Phenylalanine hydroxylase (PAH) is central to phenylalanine metabolism and defects in this gene cause phenylketonuria. This ENU-induced V106A single amino acid substitution results in a mild phenylketonuria phenotype. Decreased levels of PAH protein were detected by western blot, but some catalytic activity was found, albeit reduced to approximately one quarter that of controls (Sarkissian et al., 2000).
Dr. Alexandra Shedlovsky, University of Wisconsin , Madison
Phenylketonuria (PKU) in humans results from a deficiency in phenylalanine hydroxylase (PAH), which normally converts phenylalanine to tyrosine. If untreated, this condition results in severe and irreversible mental retardation. Hyperphenylalaninemia is a less severe hyperphenylalaninemia than phenylketonuria. This conservative V106A point substitution in the N-terminal region of PAH results in a more mild phenotype than that of the Pahenu2 mutation. Homozygous Pahenu1 mice show hyperphenylalanemia with delayed clearing of IP injected phenylalanine dose. (McDonald et al., 1990.)
Consistent with the milder phenotype, homozygotes do not display the pronounced hypopigmentation, or learning and memory deficits found in Pahenu2 homozygotes. Additionally, homozygous Pahenu1 females do not display the severe maternal effect of smaller and fewer litters and failed survival of pups that homozygous Pahenu2 females do. While Pahenu2 homozygotes have serum phenylalanine levels 10-20 times higher than normal and brain phenylalanine levels 10 times higher than normal, Pahenu1 homozygotes have near normal serum phenylalanine levels and elevated brain phenylalanine levels less than twice normal levels. Western blots of liver extracts detect almost no PAH protein from Pahenu1 homozygotes, yet plasma PAH enzyme activity is higher than that of controls, indicative of rapid degradation of the mutant PAH. Conversely, Pahenu2 homozygotes have PAH protein evident by Western blot but almost no enzyme activity, consistent with disruption to the catalytic domain. Pahenu1/Pahenu2 compound heterozyogtes provide a model with intermediate phenotype that has proven useful in treatment assessment. (Sarkissian et al., 2000.)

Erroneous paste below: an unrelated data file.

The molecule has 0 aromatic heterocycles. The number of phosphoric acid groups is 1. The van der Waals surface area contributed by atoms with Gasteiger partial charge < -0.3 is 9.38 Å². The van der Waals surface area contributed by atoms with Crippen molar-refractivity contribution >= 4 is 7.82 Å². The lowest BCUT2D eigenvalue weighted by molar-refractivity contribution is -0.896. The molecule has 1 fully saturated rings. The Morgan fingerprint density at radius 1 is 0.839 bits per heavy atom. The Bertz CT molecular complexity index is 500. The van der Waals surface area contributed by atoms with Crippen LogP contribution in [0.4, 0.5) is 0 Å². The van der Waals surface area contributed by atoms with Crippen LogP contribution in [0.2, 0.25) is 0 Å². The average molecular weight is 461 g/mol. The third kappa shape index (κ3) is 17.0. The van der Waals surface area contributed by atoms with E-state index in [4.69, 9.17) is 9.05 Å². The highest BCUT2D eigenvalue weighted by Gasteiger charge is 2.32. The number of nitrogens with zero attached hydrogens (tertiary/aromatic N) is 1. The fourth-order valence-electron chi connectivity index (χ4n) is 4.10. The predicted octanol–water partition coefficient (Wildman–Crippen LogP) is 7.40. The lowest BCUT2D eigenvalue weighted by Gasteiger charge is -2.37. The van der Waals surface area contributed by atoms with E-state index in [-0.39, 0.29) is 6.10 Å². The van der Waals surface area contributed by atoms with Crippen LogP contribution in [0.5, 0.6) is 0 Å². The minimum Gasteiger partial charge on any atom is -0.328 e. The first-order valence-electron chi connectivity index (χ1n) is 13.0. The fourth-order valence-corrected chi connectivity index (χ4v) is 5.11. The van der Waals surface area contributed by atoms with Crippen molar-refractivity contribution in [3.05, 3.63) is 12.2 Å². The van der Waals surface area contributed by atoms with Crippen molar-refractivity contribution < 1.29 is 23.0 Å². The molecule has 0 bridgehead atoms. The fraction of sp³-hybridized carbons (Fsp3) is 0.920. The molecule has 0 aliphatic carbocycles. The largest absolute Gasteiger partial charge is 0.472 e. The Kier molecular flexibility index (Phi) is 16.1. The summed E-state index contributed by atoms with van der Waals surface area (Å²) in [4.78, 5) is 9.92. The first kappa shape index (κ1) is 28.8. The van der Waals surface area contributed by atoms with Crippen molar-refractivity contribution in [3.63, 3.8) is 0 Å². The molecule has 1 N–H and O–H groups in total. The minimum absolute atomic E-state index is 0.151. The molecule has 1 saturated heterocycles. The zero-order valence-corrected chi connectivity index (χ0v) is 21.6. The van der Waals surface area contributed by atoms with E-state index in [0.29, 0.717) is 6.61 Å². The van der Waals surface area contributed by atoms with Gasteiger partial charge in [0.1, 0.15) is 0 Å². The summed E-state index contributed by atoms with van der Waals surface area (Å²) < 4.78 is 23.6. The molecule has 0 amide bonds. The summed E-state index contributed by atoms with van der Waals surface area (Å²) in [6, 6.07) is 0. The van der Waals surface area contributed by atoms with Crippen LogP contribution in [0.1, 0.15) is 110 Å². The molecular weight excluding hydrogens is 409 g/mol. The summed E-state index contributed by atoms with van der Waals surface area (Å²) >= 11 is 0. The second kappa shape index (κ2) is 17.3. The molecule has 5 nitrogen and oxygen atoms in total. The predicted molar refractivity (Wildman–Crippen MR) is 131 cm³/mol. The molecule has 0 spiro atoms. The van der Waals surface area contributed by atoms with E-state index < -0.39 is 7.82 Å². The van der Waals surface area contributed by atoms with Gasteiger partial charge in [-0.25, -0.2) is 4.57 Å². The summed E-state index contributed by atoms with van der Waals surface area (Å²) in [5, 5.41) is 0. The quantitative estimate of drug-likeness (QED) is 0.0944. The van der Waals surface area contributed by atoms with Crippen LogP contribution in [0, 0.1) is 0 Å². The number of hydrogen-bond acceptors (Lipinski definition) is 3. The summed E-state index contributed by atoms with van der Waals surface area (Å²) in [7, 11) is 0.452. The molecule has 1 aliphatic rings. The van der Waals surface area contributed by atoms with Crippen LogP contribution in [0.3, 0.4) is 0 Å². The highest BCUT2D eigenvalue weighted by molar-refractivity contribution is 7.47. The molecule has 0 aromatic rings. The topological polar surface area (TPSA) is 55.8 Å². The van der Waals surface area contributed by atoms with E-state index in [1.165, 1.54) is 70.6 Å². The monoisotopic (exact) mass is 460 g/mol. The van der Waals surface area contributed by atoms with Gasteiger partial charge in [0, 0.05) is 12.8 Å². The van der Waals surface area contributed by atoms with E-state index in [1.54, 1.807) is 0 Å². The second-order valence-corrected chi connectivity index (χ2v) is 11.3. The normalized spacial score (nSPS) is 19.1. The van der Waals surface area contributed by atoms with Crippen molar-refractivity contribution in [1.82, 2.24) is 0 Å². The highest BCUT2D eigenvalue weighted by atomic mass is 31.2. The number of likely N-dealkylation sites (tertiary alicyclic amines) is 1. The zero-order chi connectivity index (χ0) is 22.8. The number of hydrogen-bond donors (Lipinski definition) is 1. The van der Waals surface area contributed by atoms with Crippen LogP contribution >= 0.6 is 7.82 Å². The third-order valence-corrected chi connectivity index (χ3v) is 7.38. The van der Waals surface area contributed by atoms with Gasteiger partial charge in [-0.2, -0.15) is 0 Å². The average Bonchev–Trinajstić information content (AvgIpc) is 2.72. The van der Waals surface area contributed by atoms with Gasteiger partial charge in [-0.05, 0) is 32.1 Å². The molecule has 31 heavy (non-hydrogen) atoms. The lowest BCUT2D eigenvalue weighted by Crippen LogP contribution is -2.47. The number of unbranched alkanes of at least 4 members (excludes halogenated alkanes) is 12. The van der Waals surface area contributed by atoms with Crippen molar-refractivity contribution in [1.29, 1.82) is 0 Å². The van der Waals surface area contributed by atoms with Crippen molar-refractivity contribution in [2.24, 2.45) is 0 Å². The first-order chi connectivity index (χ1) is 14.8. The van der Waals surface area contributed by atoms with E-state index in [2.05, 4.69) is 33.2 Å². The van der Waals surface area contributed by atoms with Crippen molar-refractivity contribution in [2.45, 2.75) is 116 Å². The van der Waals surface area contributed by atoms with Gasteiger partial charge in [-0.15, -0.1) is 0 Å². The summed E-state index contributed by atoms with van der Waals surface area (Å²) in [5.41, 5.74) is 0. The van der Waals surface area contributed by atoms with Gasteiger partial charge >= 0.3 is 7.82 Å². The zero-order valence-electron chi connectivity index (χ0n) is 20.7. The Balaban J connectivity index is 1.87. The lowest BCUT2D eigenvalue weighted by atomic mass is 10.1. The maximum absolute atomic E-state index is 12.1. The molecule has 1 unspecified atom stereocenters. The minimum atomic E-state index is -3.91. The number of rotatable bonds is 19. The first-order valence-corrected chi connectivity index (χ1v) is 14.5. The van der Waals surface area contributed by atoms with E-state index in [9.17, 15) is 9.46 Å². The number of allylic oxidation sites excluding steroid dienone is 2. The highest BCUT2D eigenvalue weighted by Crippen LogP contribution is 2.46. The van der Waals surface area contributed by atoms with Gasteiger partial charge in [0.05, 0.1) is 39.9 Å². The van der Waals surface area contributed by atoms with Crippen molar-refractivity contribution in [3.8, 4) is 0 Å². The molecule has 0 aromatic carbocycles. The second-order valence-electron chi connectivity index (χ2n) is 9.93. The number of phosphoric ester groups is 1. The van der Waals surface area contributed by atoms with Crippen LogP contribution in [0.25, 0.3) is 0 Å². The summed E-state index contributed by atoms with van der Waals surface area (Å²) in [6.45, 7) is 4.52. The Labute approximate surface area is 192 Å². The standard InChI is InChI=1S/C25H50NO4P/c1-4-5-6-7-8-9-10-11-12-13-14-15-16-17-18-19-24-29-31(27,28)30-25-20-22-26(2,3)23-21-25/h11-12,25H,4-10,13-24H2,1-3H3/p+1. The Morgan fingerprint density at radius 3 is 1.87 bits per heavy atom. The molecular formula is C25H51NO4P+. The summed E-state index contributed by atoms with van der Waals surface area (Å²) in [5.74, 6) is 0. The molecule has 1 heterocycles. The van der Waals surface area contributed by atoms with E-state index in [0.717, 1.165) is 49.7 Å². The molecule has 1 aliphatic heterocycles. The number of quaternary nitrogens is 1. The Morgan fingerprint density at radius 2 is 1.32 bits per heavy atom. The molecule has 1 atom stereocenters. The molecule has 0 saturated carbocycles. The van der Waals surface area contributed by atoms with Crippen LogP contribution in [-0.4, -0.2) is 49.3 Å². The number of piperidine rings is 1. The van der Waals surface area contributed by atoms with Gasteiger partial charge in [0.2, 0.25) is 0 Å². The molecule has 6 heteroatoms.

The coat color of the background strain, BTBR T+ Itpr3tf/J (Stock No. 002282) is black and tan (at/at). This strain is also homozygous for the tufted allele (Itpr3tf) resulting in various molting patterns in the mouse coat.
ENU mutagenesis of BTBR T+ Itpr3tf/J (Stock No. 002282) males created this T364C missense mutation in exon 3 of the phenylalanine hydroxylase gene that causes a phenylalanine to serine substitution at amino acid 263 (F263S). To breed away from other ENU-induced mutations, this allele was backcrossed to BTBR T+ Itpr3tf, which is homozygous for at, Itpr3tf, Disc1del, and Cox7a2ll, but wildtype for brachyury. Mice were bred to homozygosity for Pahenu1, maintained by sibling intercrossing homozygotes, and imported into The Jackson Laboratory in 1994 from Dr. Alexandra Shedlovsky and Dr. William Dove at the McArdle Laboratory for Cancer Research, University of Wisconsin. Embryos were initially cryopreserved after 3 additional sibling intercrosses.
|Allele Name||phenylalanine hydroxylase enu 1|
|Allele Type||Chemically induced (ENU)|
|Allele Synonym(s)||PAHenu2; Pahhph-5|
|Gene Symbol and Name||Pah, phenylalanine hydroxylase|
|Strain of Origin||BTBR|
|Molecular Note||A T364C missense mutation in exon 3 results in a valine to alanine substitution at amino acid 106 (V106A).|
|Mutations Made By|| |
Dr. William Dove, University of Wisconsin- Madison